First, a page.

He recognized his opportunity when it came in the form of a call to serve the community called the Ban de la Roche. It was a large and far flung parish high in the Vosges mountains. It comprised five villages: Waldersbach, Belmont, Bellefosse, Fouday and Solbach. It was physically nearly inaccessible. Its climate was inclement and its soil infertile. It was culturally isolated because its language had deteriorated to a barbarous patois that was incomprehensible even to its neighbors. Its people were suspect and despised as residents of a Protestant island within a Roman Catholic sea. It had been devastated in the Thirty Years War and plundered for centuries by greedy feudal lords under the medieval system of vassalage that persisted in that remote corner of Europe until some years after the French Revolution. For these reasons, its poverty was immeasurable. It was a forgotten enclave that seemed to have been passed by in the march of history. Among Oberlin’s fellow theologs it was spoken of as a place of exile, an Alsatian Siberia.
To that unpromising scene Oberlin joyfully went forth. His soul was imbued with Pietistic yearnings for a heavenly perfection on earth. His will was steeled by rigorous self-discipline and a profound religious faith. The goal that he had set for himself was to make of the unlettered folk of the Ban de la Roche a “Gottesvolk,” a people of God.
And that, literally is what he did. His influence in this extremely difficult context was nothing short of amazing. He went as a pastor but his life was hardly limited to any supposed “ecclesiastical boundaries”. He “discipled” a whole region in the mountains. His influence is a model of multiplication, discipleship, perseverance, faith, etc. His theology didn’t chop life into tiny morsels to be carefully placed in a secular or sacred box. God permeated everything and thus everything was transformed…not just certain components of life. As N.T. Wright (among others) likes to say, Oberlin practiced an “inaugurated eschatology.” He lived “Thy Kingdom come, Thy will be done, on earth as it is in heaven” in a very real way. A visit to this very fine museum is definitely worth if “if you’re ever in the neighborhood!”.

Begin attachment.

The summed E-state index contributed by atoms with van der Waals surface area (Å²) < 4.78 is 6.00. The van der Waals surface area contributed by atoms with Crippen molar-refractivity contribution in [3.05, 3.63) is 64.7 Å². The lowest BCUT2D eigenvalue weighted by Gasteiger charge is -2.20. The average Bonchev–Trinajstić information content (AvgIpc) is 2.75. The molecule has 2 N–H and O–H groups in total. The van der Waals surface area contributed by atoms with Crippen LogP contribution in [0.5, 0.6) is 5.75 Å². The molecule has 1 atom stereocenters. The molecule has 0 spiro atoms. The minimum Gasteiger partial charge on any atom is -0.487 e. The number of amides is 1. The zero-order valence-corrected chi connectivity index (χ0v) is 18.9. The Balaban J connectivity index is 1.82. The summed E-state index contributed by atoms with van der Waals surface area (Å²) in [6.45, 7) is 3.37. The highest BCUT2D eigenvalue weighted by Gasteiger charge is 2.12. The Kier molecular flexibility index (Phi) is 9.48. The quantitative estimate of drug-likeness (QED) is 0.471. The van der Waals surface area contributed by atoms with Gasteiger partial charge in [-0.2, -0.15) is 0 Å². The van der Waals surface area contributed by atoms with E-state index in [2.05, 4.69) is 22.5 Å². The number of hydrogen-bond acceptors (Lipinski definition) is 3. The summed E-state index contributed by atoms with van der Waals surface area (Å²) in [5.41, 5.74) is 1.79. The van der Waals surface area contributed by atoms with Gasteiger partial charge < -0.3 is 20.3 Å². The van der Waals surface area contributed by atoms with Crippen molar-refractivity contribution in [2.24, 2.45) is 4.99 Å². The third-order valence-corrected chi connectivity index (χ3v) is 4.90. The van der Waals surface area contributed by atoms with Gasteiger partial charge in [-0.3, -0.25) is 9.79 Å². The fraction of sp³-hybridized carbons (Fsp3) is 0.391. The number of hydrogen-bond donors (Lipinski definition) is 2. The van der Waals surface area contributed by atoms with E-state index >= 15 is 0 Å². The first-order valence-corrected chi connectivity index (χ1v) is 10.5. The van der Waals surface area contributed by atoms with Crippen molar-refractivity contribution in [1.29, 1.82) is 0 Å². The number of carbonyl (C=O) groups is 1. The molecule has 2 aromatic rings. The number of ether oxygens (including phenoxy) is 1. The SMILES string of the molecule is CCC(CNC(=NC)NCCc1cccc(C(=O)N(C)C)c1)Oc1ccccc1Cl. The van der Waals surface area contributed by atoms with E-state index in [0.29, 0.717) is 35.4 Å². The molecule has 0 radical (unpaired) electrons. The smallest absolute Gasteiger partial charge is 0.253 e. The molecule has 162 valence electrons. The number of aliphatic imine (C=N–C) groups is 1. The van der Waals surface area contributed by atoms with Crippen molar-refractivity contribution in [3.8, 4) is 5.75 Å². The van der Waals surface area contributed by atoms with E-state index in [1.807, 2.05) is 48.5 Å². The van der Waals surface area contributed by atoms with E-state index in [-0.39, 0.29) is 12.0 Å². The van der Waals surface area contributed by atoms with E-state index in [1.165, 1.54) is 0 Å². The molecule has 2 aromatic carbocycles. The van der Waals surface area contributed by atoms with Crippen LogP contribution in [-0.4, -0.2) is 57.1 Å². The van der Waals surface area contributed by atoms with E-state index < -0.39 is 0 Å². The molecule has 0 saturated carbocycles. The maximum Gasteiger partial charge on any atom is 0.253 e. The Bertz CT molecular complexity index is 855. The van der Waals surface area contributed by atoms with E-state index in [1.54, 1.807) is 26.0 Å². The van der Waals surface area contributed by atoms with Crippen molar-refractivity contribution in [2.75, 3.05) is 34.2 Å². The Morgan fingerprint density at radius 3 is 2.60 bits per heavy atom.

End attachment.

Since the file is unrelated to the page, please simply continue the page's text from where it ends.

…Sorry that this is so long!!
To deeply contrast with that was our 2nd visit of the day…the Natzweiler (Struthof) WWII Concentration Camp. As I mentioned, the weather was pretty horrible. That made just walking on slushy and icy sidewalks in the rain an interesting adventure in itself.
Struthof is already located in the Vosges mountains, but it is on a barren top of one of the rises. The nasty weather blew in our faces. The Americans had suffered the delayed-delivery of much of their luggage and most were ill-equipped for this sort of weather.
Imagine when we heard that prisoners were made to stand outside in just this sort of weather with nothing but prison “pajamas” for clothes and some even lacking shoes. I really can’t even imagine it. Of course the list of atrocities goes on and on…
The facility (museum) is well-done and I will go back in better weather when more of the actual camp will be accessible to visit, and when I can spend more time.
I don’t really want to go into detail of what happened there 60-some years ago as it’s already well-documented many places. I’m a full believer that we need to remember these things and understand their impact even today as a measure to stand against that evil and any potential to release those horrors on another generation. I do believe, however, that the stories like that of Oberlin’s are under-told. Since Struthof presents clearly a picture of manifesting Hell-on-earth and the life of Oberlin a picture of the Kingdom of Heaven-on-earth, I’m content to leave that as the longer part of this entry.
As I mentioned before, I find it intriguing that these two sites are so physically close to one another. On the other hand, there may be an increase of just this sort of juxtaposition in the years to come on earth as the “wheat and tares” both begin to ripen before the Lord puts in the sickle at the end of the age.
Jesus, please help us walk in Oberlin’s shoes…even while some are deprived of theirs…and of walking at all on this earth.